Jon Moxley vs Lance Archer is a feud that perfectly encapsulates that famous "fight forever" chant. Although the matches have to end at some point, these two could believably keep having match after match and one wonders if you would ever get bored.
They couldn't be more similar and different at the same time. There is an obvious difference in size and style of wrestling between these two, yet their mentality is pretty much the same. Neither will ever say die, so what happens when the Murderhawk Monster meets the Death Rider?
Moxley summed it up best in his pre-match promo, "one does not beat Lance Archer, one survives Lance Archer." This is so true to the allure of Lance Archer that Moxley actually said the exact same thing, word for word, in his promo building their October 2020 match in Jacksonville.
This is precisely what makes this match-up stand out. There's no personal conflict between these two, despite their history. They have even teamed together twice since they had last faced one-on-one. These are two men who share a level of respect for each other, but neither is ever truly willing to let the other one be. It's a conflict that can't be solved regardless of a result.
So why, exactly, should we care?
Moxley and Archer first fought at Wrestle Kingdom 14, also in a Texas Death Match. Many people, before their latest bout on Fyter Fest Night 2, weren't too excited about this rematch having the same stipulations.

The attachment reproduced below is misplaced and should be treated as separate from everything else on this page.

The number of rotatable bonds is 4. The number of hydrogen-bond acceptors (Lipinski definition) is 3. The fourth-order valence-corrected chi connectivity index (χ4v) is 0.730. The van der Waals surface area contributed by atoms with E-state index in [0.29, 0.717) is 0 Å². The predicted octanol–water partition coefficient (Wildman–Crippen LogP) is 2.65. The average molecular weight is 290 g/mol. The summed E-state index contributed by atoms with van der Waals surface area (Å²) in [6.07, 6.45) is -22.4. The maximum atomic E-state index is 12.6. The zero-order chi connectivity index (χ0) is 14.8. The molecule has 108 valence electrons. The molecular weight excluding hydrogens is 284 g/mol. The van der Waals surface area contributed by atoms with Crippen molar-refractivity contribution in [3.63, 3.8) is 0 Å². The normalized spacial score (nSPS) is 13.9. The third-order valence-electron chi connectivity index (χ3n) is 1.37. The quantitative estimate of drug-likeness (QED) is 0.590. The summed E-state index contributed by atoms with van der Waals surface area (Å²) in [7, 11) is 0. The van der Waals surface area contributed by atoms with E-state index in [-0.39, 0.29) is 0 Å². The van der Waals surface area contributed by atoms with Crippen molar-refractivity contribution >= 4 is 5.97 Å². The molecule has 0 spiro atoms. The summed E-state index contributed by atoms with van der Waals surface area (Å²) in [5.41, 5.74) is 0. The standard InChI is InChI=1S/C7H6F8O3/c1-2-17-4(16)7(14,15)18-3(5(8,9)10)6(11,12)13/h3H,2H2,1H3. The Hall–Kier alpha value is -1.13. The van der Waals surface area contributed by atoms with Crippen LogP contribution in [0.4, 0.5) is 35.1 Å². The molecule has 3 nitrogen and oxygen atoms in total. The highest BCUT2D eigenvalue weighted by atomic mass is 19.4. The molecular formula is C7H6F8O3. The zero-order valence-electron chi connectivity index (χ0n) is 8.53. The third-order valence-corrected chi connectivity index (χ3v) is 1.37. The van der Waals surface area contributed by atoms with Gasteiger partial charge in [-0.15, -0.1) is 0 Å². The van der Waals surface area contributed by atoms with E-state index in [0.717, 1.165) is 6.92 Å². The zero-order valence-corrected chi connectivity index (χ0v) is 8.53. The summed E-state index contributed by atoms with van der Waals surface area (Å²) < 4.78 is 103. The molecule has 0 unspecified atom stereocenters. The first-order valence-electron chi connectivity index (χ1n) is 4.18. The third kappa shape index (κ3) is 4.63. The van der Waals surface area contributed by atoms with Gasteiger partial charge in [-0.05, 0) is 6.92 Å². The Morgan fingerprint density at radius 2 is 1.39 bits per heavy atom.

This match, however, was completely different. In their first match in New Japan, Archer played a monster heel whereas in this match he finally gets over as a babyface in AEW. Moxley played a babyface at Wrestle Kingdom and somewhat took on the role as the heel in AEW, sort of.
Looking at the stats above compared to the ones below, we can see just how different these matches were. Archer had less total and big offence in the Fyter Fest match, but he was much more explosive in big comeback spots. Traits generally associated with wrestlers playing babyface.
The match as a whole was a lot more explosive, also. Whatever the reason for this, be it changes in character dynamics or simply the nature of being in the main event versus a mid-card match, we saw a lot more 'dynamite' in this match.
Both Moxley and Archer threw around 3.7 times more strikes with significantly more strikedowns and weapons attacks from both men, despite the match actually being shorter. This led to an electric match coronating a new champion by the end.
Moxley dominated large parts of the match, as we can see in the minute-by-minute breakdown below. Utilising 13 more weapons attacks than Archer, which was key to Mox's dominance early on. The fork in particular was key for Moxley and we can see this from the third to fifth minutes. This is where Moxley utilised that fork and busted Archer open.
Mox then focuses his attack on Archer's leg, attempting to chop the bigger man down. It's clear Moxley's tactics have changed from the previous match. He hasn't turned heel, he merely has to adopt heelish tendencies out of respect for Archer.